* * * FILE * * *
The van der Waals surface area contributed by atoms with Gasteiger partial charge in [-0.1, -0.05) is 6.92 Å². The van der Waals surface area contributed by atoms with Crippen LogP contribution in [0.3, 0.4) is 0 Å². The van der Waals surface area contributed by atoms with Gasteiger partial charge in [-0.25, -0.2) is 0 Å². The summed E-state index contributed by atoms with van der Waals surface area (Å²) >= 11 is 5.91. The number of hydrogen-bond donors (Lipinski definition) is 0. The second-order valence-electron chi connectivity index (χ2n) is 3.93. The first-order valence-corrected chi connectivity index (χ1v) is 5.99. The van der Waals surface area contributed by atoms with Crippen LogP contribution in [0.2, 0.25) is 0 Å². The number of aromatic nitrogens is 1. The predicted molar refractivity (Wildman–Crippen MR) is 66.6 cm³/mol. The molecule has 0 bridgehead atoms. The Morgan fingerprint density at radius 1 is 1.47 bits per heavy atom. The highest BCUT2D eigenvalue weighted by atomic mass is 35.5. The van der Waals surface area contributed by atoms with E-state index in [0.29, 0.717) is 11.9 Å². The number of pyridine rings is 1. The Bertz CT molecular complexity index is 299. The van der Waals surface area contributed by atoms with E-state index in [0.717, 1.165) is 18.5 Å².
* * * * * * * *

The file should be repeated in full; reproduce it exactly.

The van der Waals surface area contributed by atoms with Gasteiger partial charge in [-0.1, -0.05) is 6.92 Å². The van der Waals surface area contributed by atoms with Crippen LogP contribution in [0.3, 0.4) is 0 Å². The van der Waals surface area contributed by atoms with Gasteiger partial charge in [-0.25, -0.2) is 0 Å². The summed E-state index contributed by atoms with van der Waals surface area (Å²) >= 11 is 5.91. The number of hydrogen-bond donors (Lipinski definition) is 0. The second-order valence-electron chi connectivity index (χ2n) is 3.93. The first-order valence-corrected chi connectivity index (χ1v) is 5.99. The van der Waals surface area contributed by atoms with Crippen LogP contribution in [0.2, 0.25) is 0 Å². The number of aromatic nitrogens is 1. The predicted molar refractivity (Wildman–Crippen MR) is 66.6 cm³/mol. The molecule has 0 bridgehead atoms. The Morgan fingerprint density at radius 1 is 1.47 bits per heavy atom. The highest BCUT2D eigenvalue weighted by atomic mass is 35.5. The van der Waals surface area contributed by atoms with E-state index in [0.29, 0.717) is 11.9 Å². The number of pyridine rings is 1. The Bertz CT molecular complexity index is 299. The van der Waals surface area contributed by atoms with E-state index in [0.717, 1.165) is 18.5 Å².